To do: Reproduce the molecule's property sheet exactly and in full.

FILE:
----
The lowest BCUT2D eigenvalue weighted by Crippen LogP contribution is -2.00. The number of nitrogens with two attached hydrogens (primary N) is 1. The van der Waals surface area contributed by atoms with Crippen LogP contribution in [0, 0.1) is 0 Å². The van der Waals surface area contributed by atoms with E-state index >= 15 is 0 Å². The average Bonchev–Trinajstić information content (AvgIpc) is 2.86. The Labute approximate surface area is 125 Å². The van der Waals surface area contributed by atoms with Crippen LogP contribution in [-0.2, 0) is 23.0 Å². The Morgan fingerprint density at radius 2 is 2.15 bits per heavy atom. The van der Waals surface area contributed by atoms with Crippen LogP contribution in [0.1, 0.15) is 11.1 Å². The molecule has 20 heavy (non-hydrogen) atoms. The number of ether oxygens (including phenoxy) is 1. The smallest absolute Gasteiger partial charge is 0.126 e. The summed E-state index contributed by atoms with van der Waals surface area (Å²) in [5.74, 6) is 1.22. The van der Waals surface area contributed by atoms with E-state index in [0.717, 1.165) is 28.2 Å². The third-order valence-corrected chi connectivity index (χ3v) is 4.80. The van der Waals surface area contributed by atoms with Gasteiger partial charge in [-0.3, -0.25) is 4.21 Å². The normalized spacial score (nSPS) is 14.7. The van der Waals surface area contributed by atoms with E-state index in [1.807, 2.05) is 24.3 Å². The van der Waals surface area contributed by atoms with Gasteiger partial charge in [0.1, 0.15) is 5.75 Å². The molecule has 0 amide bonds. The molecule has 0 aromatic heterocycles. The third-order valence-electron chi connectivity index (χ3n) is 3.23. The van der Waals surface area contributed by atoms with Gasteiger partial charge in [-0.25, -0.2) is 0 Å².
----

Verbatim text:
The lowest BCUT2D eigenvalue weighted by Crippen LogP contribution is -2.00. The number of nitrogens with two attached hydrogens (primary N) is 1. The van der Waals surface area contributed by atoms with Crippen LogP contribution in [0, 0.1) is 0 Å². The van der Waals surface area contributed by atoms with E-state index >= 15 is 0 Å². The average Bonchev–Trinajstić information content (AvgIpc) is 2.86. The Labute approximate surface area is 125 Å². The van der Waals surface area contributed by atoms with Crippen LogP contribution in [-0.2, 0) is 23.0 Å². The Morgan fingerprint density at radius 2 is 2.15 bits per heavy atom. The van der Waals surface area contributed by atoms with Crippen LogP contribution in [0.1, 0.15) is 11.1 Å². The molecule has 20 heavy (non-hydrogen) atoms. The number of ether oxygens (including phenoxy) is 1. The smallest absolute Gasteiger partial charge is 0.126 e. The summed E-state index contributed by atoms with van der Waals surface area (Å²) in [5.74, 6) is 1.22. The van der Waals surface area contributed by atoms with E-state index in [0.717, 1.165) is 28.2 Å². The third-order valence-corrected chi connectivity index (χ3v) is 4.80. The van der Waals surface area contributed by atoms with Gasteiger partial charge in [-0.3, -0.25) is 4.21 Å². The normalized spacial score (nSPS) is 14.7. The van der Waals surface area contributed by atoms with E-state index in [1.807, 2.05) is 24.3 Å². The van der Waals surface area contributed by atoms with Gasteiger partial charge in [0.1, 0.15) is 5.75 Å². The molecule has 0 amide bonds. The molecule has 0 aromatic heterocycles. The third-order valence-electron chi connectivity index (χ3n) is 3.23. The van der Waals surface area contributed by atoms with Gasteiger partial charge in [-0.25, -0.2) is 0 Å².